Dr Getrude Mphwanthe became the first LUANAR’s registered dietitian after being certified by the Commission on Dietetic Registration/Academy of Nutrition and Dietetics (USA) in July this year.
Dr Mphwanthe was awarded a PhD in Human Nutrition from Michigan State University (MSU) in May last year.
She is a Lecturer in Dietetics and also African Futures Fellow.
Our reporter engages her on different issues surrounding dietetics in the country.
How big is the problem of malnutrition in the country? In Malawi, we are currently facing different forms of malnutrition, chronic stunting (37%) in children under five years of age, micronutrient deficiencies (iron, zinc, and selenium), as well as hospital-acquired malnutrition.
Unfortunately, diet-related non-communicable diseases (NCDs) are also steadily increasing in Malawi, with 21% of women of reproductive age being overweight/obese, 4.
7% of adults have diagnosed diabetes, and 32.
9% are hypertensive.
If not adequately addressed, these conditions will have serious consequences on the productivity, growth, and development of the nation.
How can dietetics address this problem? Human health is directly associated with diet-diversity and healthy food intake.
All the forms of malnutrition that the country is experiencing are emanating from inadequate dietary intakes, and unhealthy food and lifestyle choices.
The field of dietetics provides a deeper understanding of how the food we consume affects health and well-being for the prevention and management of different conditions.
Therefore dietitians will help solve nutrition-related problems through a holistic approach by using evidence-based practices and medical nutrition therapy skills within the context of the socio-ecological environment by designing culturally relevant individualized, community and hospital-level interventions suitable to clients’ needs or medical condition/s.
As a country are we doing enough to address this? Addressing malnutrition requires collaborative efforts at different levels.
Nutrition policy, strategic planning, and other general guiding documents have stipulated what needs to be done as a country.
However, inadequate resources – allocated for nutrition interventions, research, and education hinder the thorough implementation of nutrition activities.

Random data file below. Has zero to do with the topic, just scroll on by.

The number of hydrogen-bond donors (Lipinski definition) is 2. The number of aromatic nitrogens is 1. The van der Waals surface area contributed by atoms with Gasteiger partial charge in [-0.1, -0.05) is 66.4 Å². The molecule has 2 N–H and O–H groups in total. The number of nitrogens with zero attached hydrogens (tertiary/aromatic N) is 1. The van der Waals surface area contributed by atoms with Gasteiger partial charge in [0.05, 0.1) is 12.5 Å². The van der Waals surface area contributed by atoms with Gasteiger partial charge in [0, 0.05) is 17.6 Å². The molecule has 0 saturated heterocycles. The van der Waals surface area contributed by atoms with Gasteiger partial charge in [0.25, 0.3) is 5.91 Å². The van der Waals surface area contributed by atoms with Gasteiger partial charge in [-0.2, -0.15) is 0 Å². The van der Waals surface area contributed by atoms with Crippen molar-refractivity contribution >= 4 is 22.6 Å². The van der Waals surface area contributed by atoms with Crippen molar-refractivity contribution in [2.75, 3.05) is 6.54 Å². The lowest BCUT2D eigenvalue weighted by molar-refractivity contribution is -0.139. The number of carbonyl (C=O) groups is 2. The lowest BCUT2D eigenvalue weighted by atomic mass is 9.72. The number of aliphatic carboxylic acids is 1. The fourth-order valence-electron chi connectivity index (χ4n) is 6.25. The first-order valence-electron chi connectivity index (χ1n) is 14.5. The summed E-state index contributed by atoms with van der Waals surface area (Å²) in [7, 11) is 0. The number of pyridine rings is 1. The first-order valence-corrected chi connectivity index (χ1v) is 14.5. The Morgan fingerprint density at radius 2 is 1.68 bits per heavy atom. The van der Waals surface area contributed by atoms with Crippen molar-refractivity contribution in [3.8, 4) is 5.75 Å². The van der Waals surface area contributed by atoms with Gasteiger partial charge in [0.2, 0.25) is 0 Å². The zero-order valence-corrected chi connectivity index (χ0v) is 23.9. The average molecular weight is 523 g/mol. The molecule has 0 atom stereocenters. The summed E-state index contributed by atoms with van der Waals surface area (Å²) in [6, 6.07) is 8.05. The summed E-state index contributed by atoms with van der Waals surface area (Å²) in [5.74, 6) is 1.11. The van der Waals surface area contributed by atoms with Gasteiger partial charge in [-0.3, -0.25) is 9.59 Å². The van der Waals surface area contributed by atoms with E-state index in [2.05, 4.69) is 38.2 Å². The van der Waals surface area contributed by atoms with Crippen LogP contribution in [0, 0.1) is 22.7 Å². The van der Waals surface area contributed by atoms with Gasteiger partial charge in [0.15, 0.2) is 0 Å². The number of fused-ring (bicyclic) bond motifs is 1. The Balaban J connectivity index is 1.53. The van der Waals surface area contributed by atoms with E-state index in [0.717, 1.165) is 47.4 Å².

Additionally, addressing malnutrition requires an individual level of dietary and lifestyle behavior change.
A multipronged approach that includes a closer look at how food choices are made and the extent to which food access is a problem are essential for Malawi.
As well as support for enhanced nutrition guidance at the governmental level, for instance, improved nutrition labeling of foods will significantly facilitate the efficacy of addressing nutrition interventions and education and key malnutrition concerns.
What are the initiatives that LUANAR is doing as far as dietetics is concerned? Frankly, LUANAR provides a strong comprehensive foundation in nutrition through the Bachelor of Science in Nutrition and Food Science program and is the only higher learning institution in the country that has successfully trained two cohorts of clinical dietitians at postgraduate diploma level.
The first cohort was recruited by the Ministry of health, while the second cohort is pending graduation.
Additionally, LUANAR has also enrolled students in a master's degree in a clinical dietetics program, which is highly recommended globally and excellent for developing this type of expertise in the country.
Training of dietitians at the master’s degree level will elevate our dietitians' skills to better articulate and be actively engaged in nutrition issues through evidence-based practice for optimal nutrition and Malawians' well-being.
What was your research about? Many Malawians, regardless of age, are silently dying due to complications from poorly managed diet-related non-communicable diseases such as diabetes, heart failure, liver disease, cancer, kidney disease, and hypertension.
Therefore, I have a strong research interest in how the Malawian diets and food environment impact diet-related non-communicable conditions throughout the lifecycle, using different clinical biomarkers.
As such, my research has recently focused on elucidating the extent to which Malawian diets influence blood glucose control using glycosylated hemoglobin as a biomarker in adults clinically diagnosed with type 2 diabetes.
In summary, I found that most study participants have clinically elevated blood glucose, significantly above the recommended target.
Additionally, conflicting dietary information, food access, and lack of individualized meal plans impacted their nutritional intakes, subsequently leading to the development of diabetes-related comorbidities such as loss of sight, amputation of the lower extremities, and kidney failure.
Any other comments When medically diagnosed with any condition that requires dietary modifications, assistance from a registered dietitian must be sought for evidence-based nutrition recommendations relevant to the person's cultural, medical, and social needs.
Unfortunately, various platforms are flooded with quick and not sustainable dietary recommendations, with no scientific verification, and seek to promote income for some rather than provide the needed information that those who are ill or at-risk need.